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originally posted by: OccamsRazor04
I don't know of any Earth life that can survive on Mars.

Neither do I or, I suppose, anyone else, as nobody has taken any living organism to Mars to make the experiment.


Deinococcus radiodurans is the most radiation resistant life I know of and even that would die off after a few million years. And that had the advantage of developing on Earth under ideal conditions and changing over time into what it is today.

They would have more than enough time to adapt to Mars conditions.



posted on Nov, 30 2019 @ 01:09 PM
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a reply to: ArMaP



Neither do I or, I suppose, anyone else, as nobody has taken any living organism to Mars to make the experiment.


That is what I was thinking.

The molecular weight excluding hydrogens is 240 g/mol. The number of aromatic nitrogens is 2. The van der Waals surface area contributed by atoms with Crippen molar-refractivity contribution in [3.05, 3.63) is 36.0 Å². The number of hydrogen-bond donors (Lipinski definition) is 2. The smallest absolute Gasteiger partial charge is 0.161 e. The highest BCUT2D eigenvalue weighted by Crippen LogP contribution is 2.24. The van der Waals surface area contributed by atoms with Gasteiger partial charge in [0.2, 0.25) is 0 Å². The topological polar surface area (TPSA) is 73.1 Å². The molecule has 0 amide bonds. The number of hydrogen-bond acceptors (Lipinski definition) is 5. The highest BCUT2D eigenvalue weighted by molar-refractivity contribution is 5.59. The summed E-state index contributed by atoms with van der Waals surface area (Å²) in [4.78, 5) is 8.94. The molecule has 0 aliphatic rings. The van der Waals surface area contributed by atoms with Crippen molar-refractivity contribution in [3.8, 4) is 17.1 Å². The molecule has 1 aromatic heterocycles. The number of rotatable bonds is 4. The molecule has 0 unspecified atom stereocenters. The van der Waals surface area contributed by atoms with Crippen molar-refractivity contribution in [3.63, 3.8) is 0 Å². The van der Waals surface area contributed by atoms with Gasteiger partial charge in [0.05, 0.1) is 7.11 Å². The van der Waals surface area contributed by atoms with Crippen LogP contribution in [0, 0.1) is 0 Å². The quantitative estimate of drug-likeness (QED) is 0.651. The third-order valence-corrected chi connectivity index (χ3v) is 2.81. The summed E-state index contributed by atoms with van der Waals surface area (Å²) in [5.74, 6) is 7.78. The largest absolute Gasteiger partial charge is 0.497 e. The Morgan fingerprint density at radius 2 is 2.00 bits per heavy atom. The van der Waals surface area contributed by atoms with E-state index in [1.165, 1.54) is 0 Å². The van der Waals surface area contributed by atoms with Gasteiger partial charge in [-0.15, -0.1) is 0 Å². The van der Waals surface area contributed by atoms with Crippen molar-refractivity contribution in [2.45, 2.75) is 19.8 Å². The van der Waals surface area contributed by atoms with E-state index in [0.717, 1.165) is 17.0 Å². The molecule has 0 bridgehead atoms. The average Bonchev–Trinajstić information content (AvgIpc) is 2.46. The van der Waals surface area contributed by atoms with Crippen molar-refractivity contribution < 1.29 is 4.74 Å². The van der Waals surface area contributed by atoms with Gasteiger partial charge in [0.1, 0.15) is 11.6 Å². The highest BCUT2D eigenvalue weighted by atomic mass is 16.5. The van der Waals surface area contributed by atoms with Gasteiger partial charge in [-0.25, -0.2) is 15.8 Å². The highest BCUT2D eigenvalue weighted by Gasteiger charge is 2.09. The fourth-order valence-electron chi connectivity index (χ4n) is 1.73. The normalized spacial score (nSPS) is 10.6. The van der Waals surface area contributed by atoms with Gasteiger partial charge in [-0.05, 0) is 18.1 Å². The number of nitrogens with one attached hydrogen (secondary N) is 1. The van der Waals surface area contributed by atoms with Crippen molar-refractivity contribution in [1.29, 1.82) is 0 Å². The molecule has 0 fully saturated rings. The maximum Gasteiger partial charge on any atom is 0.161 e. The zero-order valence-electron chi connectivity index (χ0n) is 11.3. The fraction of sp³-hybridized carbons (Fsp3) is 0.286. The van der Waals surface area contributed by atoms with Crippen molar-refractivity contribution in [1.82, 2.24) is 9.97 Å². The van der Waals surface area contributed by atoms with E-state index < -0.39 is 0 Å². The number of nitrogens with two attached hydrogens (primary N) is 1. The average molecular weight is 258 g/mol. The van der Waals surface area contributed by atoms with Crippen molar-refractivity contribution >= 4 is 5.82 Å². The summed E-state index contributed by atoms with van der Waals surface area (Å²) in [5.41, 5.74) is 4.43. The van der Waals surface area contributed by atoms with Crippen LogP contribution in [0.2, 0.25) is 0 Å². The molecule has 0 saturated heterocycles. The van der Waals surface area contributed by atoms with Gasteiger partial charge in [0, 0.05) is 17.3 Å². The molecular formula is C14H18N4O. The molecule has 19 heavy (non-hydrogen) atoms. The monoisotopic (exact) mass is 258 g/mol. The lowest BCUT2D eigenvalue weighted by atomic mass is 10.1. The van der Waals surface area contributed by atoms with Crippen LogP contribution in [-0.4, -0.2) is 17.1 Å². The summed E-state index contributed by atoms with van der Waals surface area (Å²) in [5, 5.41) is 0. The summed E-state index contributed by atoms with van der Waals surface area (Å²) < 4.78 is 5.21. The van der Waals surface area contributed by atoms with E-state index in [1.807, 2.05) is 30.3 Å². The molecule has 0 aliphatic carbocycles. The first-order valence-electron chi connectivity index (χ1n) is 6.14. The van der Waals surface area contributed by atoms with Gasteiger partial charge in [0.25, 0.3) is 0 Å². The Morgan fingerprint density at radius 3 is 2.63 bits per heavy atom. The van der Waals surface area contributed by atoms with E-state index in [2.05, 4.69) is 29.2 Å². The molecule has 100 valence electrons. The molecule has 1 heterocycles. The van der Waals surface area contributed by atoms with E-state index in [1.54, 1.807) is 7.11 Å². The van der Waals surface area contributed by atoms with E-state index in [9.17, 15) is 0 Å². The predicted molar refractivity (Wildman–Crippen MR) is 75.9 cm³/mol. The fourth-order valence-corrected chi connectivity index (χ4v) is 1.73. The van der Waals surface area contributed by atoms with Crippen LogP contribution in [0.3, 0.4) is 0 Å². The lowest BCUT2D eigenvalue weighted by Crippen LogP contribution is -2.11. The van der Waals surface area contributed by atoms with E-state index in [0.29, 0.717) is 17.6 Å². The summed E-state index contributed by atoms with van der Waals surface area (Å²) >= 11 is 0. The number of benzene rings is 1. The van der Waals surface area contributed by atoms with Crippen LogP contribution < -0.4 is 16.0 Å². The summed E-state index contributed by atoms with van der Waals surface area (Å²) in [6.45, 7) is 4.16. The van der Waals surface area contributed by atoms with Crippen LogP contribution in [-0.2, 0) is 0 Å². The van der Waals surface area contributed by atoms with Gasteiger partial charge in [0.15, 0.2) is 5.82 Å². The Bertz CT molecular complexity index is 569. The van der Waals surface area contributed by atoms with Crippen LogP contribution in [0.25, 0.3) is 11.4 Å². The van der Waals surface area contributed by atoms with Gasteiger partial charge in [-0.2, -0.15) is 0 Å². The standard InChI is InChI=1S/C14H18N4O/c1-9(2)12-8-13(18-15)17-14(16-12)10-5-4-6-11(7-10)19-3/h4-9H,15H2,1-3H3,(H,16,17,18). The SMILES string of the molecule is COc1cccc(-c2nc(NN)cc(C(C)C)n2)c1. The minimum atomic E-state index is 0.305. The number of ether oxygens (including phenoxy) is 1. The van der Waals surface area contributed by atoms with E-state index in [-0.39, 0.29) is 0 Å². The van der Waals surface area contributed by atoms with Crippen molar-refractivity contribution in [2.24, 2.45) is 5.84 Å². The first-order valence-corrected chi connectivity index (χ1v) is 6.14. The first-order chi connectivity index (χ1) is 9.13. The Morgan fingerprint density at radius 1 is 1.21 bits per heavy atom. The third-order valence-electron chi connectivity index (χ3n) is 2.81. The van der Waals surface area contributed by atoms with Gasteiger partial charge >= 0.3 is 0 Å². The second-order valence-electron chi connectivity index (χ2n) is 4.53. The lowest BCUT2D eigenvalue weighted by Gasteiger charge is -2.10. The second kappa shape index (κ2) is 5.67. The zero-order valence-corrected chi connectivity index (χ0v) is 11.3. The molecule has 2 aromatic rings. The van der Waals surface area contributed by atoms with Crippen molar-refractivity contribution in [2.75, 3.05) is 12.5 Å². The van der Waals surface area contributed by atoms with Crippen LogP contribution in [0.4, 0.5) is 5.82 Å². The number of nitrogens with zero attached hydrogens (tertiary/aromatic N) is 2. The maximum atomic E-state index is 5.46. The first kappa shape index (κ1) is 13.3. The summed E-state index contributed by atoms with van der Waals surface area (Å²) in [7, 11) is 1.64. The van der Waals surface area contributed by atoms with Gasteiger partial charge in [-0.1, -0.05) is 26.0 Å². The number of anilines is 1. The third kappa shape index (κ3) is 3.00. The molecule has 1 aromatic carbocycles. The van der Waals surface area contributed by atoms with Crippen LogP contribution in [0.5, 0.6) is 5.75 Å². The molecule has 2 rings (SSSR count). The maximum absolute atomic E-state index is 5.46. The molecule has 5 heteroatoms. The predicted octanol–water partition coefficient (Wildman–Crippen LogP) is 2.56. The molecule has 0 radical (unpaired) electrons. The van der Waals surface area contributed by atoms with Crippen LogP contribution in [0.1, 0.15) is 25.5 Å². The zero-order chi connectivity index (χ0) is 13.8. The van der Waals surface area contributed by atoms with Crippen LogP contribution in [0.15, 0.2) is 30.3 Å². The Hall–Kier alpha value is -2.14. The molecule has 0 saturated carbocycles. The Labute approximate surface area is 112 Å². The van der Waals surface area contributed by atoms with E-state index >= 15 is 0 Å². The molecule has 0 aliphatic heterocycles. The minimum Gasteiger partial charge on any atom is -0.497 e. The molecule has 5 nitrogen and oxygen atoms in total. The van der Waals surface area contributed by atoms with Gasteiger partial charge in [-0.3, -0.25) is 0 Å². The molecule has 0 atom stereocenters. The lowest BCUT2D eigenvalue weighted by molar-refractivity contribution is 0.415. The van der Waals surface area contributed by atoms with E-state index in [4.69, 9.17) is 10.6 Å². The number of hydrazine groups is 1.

Have we ever sent a Geiger counter to Mars?


edit on 30-11-2019 by LookingAtMars because: spelling



posted on Nov, 30 2019 @ 01:11 PM
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originally posted by: LookingAtMars
He reran a 2012 experiment using liken.

As I said, it's hard (at least for me) to understand if they were talking about this recent experiment of about something else.


Are you going to answer Occams post to you or just nitpick mine?

I usually answer posts in chronological order, and which ones I answer is none of your business.



posted on Nov, 30 2019 @ 01:17 PM
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originally posted by: LookingAtMars
Have we ever sent a Geiger counter to Mars?

More or less, Curiosity has a German instrument, the Radiation Assessment Detector (RAD).



posted on Nov, 30 2019 @ 01:19 PM
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a reply to: ArMaP



The narrator went on to reveal how the researchers repeated their experiment using organisms from the South Pole.


I think we have to watch it to find out more.



which ones I answer is none of your business


Doesn't mean I can't ask if I am curious.


I was going to answer back if you were not.








edit on 30-11-2019 by LookingAtMars because: (no reason given)



posted on Nov, 30 2019 @ 01:23 PM
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a reply to: ArMaP

The MER's had something too I thought.